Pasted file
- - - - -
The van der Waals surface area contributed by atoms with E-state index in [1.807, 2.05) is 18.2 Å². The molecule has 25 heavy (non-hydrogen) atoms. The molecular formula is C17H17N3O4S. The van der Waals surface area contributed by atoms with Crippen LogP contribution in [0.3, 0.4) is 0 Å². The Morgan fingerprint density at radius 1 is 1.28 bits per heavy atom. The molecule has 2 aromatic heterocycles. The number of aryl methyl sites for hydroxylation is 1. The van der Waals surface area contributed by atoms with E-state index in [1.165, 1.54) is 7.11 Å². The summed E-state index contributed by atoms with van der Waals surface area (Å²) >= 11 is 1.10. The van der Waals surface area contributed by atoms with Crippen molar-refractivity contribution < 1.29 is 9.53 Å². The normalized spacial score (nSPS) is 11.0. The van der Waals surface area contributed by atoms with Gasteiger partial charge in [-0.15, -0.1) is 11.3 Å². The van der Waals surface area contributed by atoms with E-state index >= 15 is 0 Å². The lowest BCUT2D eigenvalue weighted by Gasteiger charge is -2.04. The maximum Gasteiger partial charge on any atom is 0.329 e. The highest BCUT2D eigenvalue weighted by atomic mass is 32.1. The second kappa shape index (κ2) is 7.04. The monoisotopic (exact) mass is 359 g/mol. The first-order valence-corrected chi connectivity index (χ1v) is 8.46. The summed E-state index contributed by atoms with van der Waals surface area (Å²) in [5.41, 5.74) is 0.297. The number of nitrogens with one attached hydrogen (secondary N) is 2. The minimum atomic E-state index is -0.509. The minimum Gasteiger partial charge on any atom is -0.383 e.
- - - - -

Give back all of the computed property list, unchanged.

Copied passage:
The van der Waals surface area contributed by atoms with E-state index in [1.807, 2.05) is 18.2 Å². The molecule has 25 heavy (non-hydrogen) atoms. The molecular formula is C17H17N3O4S. The van der Waals surface area contributed by atoms with Crippen LogP contribution in [0.3, 0.4) is 0 Å². The Morgan fingerprint density at radius 1 is 1.28 bits per heavy atom. The molecule has 2 aromatic heterocycles. The number of aryl methyl sites for hydroxylation is 1. The van der Waals surface area contributed by atoms with E-state index in [1.165, 1.54) is 7.11 Å². The summed E-state index contributed by atoms with van der Waals surface area (Å²) >= 11 is 1.10. The van der Waals surface area contributed by atoms with Crippen molar-refractivity contribution < 1.29 is 9.53 Å². The normalized spacial score (nSPS) is 11.0. The van der Waals surface area contributed by atoms with Gasteiger partial charge in [-0.15, -0.1) is 11.3 Å². The van der Waals surface area contributed by atoms with E-state index >= 15 is 0 Å². The lowest BCUT2D eigenvalue weighted by Gasteiger charge is -2.04. The maximum Gasteiger partial charge on any atom is 0.329 e. The highest BCUT2D eigenvalue weighted by atomic mass is 32.1. The second kappa shape index (κ2) is 7.04. The monoisotopic (exact) mass is 359 g/mol. The first-order valence-corrected chi connectivity index (χ1v) is 8.46. The summed E-state index contributed by atoms with van der Waals surface area (Å²) in [5.41, 5.74) is 0.297. The number of nitrogens with one attached hydrogen (secondary N) is 2. The minimum atomic E-state index is -0.509. The minimum Gasteiger partial charge on any atom is -0.383 e.